• Cradle Cap: A minor, not serious or contagious, scaly dermatitis (crust) located on the scalp. Gently apply ointment or Oil frequently onto the affected area. Other remedies to consider for external use only: Vegetable oil can be applied on the scalp overnight to soften the crusts.

  • Perineal Tears: An injury to perineum during the childbirth. The area can be painful and slow to heal. To encourage cell growth and reduce tissue scarring gently apply Oil, or cream or ointment onto the affected areas as needed. Other remedies to consider for external use only: Blend 20ml of Comfrey oil with 2ml of Lavender essential oil and applying it as needed. Another option is to make an infusion (herbal tea) for a hip-bath 1x/day


Research: In 1970s compounds called Isolated Pyrrolizidine Alkaloids were found to be toxic and cause liver damage if ingested. The highest concentration of Pyrrolizidine Alkaloids can be found in the plant’s root. There is debate, however, if there is sufficient Pyrrolizidine Alkaloids through the aerial portion of the plant (flowers & leaves). However, topical preparations such as oils, creams, poultices, and ointments are considered safe and have been long known to be healers when comes to their remedial ability.

Improvements in mobility and the overall pain relief was noted when Comfrey’s external remedies were applied externally on people experiencing back pain. The test supported evidence of Comfrey’s anti-inflammatory and analgesic properties.

Many studies praise Comfrey’s ability for its rapid wound healing, skin and tissue repair, and anti-inflammatory properties complaints such as osteoarthritis, lower back pain or sprained ankle.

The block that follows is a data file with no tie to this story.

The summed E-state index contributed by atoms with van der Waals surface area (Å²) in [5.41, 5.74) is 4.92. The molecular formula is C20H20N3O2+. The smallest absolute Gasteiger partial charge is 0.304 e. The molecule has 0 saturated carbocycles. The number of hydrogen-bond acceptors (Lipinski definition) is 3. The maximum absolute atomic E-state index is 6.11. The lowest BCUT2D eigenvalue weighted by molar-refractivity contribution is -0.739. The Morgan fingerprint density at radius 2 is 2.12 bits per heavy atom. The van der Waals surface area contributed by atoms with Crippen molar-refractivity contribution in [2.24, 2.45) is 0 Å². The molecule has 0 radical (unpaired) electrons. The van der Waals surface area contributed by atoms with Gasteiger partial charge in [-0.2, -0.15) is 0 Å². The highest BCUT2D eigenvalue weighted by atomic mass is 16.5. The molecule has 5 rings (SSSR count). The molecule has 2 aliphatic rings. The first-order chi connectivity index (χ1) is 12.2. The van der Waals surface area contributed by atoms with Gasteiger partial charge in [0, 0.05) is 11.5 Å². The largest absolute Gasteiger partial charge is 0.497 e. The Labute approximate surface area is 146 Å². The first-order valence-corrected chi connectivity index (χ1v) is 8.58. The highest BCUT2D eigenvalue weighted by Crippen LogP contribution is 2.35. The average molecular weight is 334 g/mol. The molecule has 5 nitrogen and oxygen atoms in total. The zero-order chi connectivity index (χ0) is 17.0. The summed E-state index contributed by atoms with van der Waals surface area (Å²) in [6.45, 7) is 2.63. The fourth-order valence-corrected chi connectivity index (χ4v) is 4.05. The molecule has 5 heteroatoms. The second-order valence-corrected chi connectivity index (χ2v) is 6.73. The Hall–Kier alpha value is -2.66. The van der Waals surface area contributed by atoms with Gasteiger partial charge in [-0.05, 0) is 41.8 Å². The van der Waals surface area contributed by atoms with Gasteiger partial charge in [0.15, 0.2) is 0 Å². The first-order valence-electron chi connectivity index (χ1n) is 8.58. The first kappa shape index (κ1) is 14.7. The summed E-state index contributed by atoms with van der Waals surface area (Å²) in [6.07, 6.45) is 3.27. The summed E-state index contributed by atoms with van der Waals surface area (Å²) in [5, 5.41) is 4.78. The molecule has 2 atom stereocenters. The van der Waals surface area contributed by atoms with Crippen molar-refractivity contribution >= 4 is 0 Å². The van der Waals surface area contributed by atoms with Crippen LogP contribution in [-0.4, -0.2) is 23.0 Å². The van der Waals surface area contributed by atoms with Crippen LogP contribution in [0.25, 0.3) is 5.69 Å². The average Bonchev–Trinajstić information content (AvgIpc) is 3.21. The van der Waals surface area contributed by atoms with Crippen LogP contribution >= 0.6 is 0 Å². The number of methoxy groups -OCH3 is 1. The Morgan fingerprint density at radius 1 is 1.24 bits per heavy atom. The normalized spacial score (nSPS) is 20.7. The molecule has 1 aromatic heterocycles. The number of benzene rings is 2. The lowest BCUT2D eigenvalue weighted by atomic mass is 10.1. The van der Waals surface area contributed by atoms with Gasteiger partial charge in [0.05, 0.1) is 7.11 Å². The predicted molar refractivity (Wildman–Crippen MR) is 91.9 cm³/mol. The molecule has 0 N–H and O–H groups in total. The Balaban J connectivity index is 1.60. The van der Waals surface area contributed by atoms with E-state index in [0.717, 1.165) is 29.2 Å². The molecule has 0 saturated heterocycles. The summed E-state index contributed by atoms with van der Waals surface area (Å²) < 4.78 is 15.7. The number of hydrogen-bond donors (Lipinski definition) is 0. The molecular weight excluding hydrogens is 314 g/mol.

Caution: Do not use it on broken skin. Use only on clean cuts because rapid healing can trap dirt. DO NOT TAKE INTERNALLY! Ingesting the plant can cause serious liver damage. DO NOT TAKE INTERNALLY or EXTERNALLY while pregnant or breastfeeding! It should not be used in the combination with prescription medications that may affect liver such as acetaminophen (Tylenol).

Credits: Encyclopedia of Herbal Medicine (Andrew Chevallier), The Complete Medicinal Herbal (Penelope Ody), Healing Remedies (C. Norman Shealy), National Geographic Guide to Medicinal Herbs (Rebecca L. Johnson & Steven Foster, Tieraona Low Dog & David Kiefer), University of Maryland Medical Center

  • Jana Glanzer
Comments 2
  • Jana

    Hi, I find Comfrey Oil to be the biggest helper for me as well. I am not familiar with creams made out of Comfrey. I am assuming the cream would need to be made out of Comfrey Oil. I think it is about preference, some people favor creams over oils.

  • what kind of cream, comfrey for bone and joint injuries? I use comfrey and olive oil right now is there something better?
    what kind of cream, comfrey for bone and joint injuries? I use comfrey and olive oil right now is there something better?

    2134 Nautilus Rd.